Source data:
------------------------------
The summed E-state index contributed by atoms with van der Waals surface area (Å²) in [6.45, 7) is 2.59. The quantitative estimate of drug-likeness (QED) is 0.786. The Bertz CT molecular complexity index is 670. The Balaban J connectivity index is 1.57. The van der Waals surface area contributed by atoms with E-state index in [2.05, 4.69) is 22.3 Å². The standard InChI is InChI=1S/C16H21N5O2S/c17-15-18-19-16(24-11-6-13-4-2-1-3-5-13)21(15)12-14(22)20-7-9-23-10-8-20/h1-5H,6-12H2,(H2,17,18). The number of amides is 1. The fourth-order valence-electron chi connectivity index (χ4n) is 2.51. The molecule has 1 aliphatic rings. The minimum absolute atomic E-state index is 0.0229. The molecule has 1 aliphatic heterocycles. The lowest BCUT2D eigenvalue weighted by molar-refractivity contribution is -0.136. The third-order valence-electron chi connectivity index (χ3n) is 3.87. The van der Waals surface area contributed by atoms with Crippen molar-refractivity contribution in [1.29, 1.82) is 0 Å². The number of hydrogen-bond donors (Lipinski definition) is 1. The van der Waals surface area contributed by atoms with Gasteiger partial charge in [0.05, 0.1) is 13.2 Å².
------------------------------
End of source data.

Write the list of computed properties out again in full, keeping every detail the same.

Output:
The summed E-state index contributed by atoms with van der Waals surface area (Å²) in [6.45, 7) is 2.59. The quantitative estimate of drug-likeness (QED) is 0.786. The Bertz CT molecular complexity index is 670. The Balaban J connectivity index is 1.57. The van der Waals surface area contributed by atoms with E-state index in [2.05, 4.69) is 22.3 Å². The standard InChI is InChI=1S/C16H21N5O2S/c17-15-18-19-16(24-11-6-13-4-2-1-3-5-13)21(15)12-14(22)20-7-9-23-10-8-20/h1-5H,6-12H2,(H2,17,18). The number of amides is 1. The fourth-order valence-electron chi connectivity index (χ4n) is 2.51. The molecule has 1 aliphatic rings. The minimum absolute atomic E-state index is 0.0229. The molecule has 1 aliphatic heterocycles. The lowest BCUT2D eigenvalue weighted by molar-refractivity contribution is -0.136. The third-order valence-electron chi connectivity index (χ3n) is 3.87. The van der Waals surface area contributed by atoms with Crippen molar-refractivity contribution in [1.29, 1.82) is 0 Å². The number of hydrogen-bond donors (Lipinski definition) is 1. The van der Waals surface area contributed by atoms with Gasteiger partial charge in [0.05, 0.1) is 13.2 Å².